Please accept all cookies to ensure proper website functionality. Set my cookie preferences

If you wouldn't use your own product, could you still sell it? Could you still believe in it? Possible...?

I don't think so. I firmly believe that you have to believe in what you own/build/market/sell, etc... or you're just pushing the company line and will never really see a success that is beyond average.
Case in point, a story came out recently about longtime Windows development chief James Allchin, who wrote in a January 2004 email to Microsoft CEO Steve Ballmer and company co-founder Bill Gates that the software vendor had "lost sight" of the needs of customers. He said he would buy a Mac if he wasn't working for Microsoft.

"In my view, we lost our way," Allchin, the co-president of Microsoft's platform and services division, wrote in an email dated Jan. 7, 2004. The e-mail was presented as evidence late last week in the Iowa antitrust trial, Comes v. Microsoft Corp.
"I think our teams lost sight of what bug-free means, what resilience means, what full scenarios mean, what security means, what performance means, how important current applications are, and really understanding what the most important problems our customers face are. I see lots of random features and some great vision, but that does not translate into great products."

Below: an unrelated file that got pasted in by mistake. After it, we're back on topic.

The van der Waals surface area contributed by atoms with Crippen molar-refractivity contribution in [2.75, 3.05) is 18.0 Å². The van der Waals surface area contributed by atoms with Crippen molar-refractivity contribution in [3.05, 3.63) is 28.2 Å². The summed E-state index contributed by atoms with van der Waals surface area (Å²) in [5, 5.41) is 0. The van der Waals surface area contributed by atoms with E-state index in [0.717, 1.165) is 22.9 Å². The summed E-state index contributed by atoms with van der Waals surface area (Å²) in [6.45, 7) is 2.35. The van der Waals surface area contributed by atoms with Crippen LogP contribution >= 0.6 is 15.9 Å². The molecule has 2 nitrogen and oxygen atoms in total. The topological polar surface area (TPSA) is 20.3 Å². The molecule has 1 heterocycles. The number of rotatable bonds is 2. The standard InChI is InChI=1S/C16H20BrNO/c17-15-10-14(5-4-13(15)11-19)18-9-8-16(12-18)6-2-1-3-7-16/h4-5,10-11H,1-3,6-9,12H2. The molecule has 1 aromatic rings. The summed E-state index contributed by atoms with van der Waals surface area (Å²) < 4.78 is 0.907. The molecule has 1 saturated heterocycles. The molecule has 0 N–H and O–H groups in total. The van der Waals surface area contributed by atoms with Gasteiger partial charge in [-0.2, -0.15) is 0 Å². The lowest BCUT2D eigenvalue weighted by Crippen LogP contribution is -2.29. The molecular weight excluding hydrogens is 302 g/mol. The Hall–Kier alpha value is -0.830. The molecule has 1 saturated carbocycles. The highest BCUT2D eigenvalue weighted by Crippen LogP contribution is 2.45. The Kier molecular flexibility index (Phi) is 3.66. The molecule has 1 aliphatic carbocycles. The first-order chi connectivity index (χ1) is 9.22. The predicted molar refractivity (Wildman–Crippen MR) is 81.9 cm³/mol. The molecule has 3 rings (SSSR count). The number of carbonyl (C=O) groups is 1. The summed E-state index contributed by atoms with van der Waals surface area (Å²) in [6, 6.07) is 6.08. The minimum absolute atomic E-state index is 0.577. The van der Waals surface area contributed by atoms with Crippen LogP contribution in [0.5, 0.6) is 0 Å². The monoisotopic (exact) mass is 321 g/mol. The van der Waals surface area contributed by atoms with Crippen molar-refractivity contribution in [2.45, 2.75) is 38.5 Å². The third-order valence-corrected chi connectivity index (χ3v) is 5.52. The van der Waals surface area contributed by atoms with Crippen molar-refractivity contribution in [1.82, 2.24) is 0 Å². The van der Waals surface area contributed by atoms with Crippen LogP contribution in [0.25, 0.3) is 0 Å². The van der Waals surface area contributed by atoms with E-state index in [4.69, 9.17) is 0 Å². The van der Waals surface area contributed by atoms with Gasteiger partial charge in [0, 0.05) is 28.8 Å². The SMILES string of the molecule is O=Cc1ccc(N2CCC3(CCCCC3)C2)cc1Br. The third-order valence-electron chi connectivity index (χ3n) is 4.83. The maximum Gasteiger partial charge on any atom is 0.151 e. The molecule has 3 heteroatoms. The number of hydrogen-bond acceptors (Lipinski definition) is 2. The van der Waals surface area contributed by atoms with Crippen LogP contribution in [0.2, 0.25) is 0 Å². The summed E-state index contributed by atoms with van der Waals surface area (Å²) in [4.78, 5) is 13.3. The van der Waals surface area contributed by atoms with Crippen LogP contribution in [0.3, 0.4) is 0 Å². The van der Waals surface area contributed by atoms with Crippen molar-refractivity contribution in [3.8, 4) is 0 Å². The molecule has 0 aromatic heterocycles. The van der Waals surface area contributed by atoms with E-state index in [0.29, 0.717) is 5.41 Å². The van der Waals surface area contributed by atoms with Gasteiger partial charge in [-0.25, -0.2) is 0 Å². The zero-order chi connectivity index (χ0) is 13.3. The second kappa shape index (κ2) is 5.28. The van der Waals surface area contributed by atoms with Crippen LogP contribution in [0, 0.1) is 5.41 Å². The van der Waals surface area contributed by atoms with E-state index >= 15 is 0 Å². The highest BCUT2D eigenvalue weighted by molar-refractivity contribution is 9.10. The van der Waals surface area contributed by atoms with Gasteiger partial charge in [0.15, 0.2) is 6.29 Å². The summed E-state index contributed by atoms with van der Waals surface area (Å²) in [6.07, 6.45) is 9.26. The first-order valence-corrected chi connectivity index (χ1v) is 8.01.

In my view, there's a few ways you can look at this. First, you could say that this person should have been applauded and promoted and put in charge of making those changes. The second way of looking at this is to wonder why this person stayed with the company if he didn't really believe in the product.
My first reaction to this email as Bill Gates would have been to call a meeting and address these issues and find out if they were really true. Then I would have put a team together to fix the problem.
So, what would you have done? And when you look at your own marketing experiences, or general work experiences as a professional, can you, or would you, or have you worked for something you don't believe in? If so, why?
Personally, I live for the passion around something, and I could never work or promote something I didn't believe in.

Continue reading "Are Belief & Passion Overrated?" ... Read the full article

Subscribe's free!

MarketingProfs provides thousands of marketing resources, entirely free!

Simply subscribe to our newsletter and get instant access to how-to articles, guides, webinars and more for nada, nothing, zip, zilch, on the house...delivered right to your inbox! MarketingProfs is the largest marketing community in the world, and we are here to help you be a better marketer.

Already a member? Sign in now.


MarketingProfs Partner